Lying about the draft.
In an interview Monday with the AP, Bush accused Kerry of scare tactics and insisted he would not bring back the military draft, even if there were a crisis with North Korea or Iran.
“I believe we’ve got the assets and manpower necessary to be able to deal with another theater should one arise,” Bush said.
Then there’s this from the Times …
The chief Pentagon spokesman, Lawrence T. Di Rita, said Monday: “It is the policy of this administration to oppose a military draft for any purpose whatsoever. A return to the draft is unthinkable. There will be no draft.”
Categorically, there will be no draft?
Then why do we have a Selective Service exactly? Why do we have the contingency plans <$Ad$>discussed in the Times article? The draft is always possible, depending on various possible national security threats and contingencies, particularly those that might persist for some time. That’s why we have a Selective Service.
My point, as I’ve said previously, is not that there will necessarily be a draft or that the Bush administration is planning one or wants one. The point is that the administraiton has pursued a mix of policies that make it a very real possibility — not because the administration wants a draft, but because they may drive the country into a position where we have no choice.
Take the president’s comment to the Associated Press. We have the manpower to deal with another major theater conflict in North Korea or Iran? Really? The US military is under great strain now with current deployments in Iraq and Afghanistan. How can we possibly have sufficient manpower to handle an all-out war with North Korea and its aftermath, without pushing the all-volunteer military past its breaking point?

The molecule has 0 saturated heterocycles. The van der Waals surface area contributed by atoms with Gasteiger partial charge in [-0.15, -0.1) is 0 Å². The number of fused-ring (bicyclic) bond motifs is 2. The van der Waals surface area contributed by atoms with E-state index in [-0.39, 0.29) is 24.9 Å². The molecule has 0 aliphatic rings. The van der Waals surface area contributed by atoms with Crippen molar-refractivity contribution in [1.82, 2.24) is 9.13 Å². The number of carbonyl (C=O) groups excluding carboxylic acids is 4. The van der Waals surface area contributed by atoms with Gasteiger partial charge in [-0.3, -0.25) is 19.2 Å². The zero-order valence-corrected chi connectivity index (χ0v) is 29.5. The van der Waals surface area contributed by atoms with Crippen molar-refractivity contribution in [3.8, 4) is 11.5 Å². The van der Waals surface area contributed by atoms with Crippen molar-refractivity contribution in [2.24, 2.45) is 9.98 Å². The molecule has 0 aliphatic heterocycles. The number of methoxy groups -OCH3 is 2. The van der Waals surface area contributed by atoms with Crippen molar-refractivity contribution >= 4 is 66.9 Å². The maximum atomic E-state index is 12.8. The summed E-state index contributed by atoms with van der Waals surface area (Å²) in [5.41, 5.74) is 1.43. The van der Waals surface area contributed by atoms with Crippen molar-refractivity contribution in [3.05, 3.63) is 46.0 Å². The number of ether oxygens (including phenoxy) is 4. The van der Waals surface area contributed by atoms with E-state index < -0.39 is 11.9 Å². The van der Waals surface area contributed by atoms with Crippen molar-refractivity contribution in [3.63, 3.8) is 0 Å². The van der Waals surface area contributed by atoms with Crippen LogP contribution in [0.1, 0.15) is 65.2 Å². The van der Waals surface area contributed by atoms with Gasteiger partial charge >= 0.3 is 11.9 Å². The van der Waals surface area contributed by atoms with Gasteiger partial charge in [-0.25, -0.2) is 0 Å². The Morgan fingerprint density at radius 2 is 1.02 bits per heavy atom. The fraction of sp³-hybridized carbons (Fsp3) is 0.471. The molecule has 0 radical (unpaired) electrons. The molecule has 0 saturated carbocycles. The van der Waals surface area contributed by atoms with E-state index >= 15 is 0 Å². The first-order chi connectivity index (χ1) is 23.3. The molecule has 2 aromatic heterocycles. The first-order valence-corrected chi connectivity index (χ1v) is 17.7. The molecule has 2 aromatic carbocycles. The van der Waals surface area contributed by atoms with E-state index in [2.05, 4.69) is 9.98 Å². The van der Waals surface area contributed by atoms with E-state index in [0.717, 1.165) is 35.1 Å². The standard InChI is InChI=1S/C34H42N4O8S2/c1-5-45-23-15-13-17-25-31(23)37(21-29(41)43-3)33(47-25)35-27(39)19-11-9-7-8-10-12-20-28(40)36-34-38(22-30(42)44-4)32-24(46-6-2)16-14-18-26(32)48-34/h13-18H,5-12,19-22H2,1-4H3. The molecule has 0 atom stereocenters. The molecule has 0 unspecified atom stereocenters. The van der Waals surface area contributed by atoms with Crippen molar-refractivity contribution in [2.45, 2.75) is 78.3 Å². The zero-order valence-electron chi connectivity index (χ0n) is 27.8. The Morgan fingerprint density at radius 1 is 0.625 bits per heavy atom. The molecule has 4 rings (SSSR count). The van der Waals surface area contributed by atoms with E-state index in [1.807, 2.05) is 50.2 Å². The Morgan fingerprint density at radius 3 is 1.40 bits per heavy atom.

Through a mix of conscious policy and mismanagement, the White House has gotten us to the point where another major conflict would be quite difficult to sustain for a number of reasons. The point of a debate about a potential draft is to weigh the consequences of those policies and that record of mismanagement.
By making categorical statements that are false on their face — i.e., there will never be a draft — the White House is trying to avoid or cut short that debate. And that makes sense because when you have the debate on its merits, a draft does seem like a real possibility.
Voters have a right to know that, to understand the consequences of White House policies and what they’re not being told about them.
Perhaps the president and his advisors really believe they’ll never have to consider a draft, though I doubt it. But then this White House has a history of making bluff, confident assertions of which reality quickly makes a mockery.
Just look at Iraq.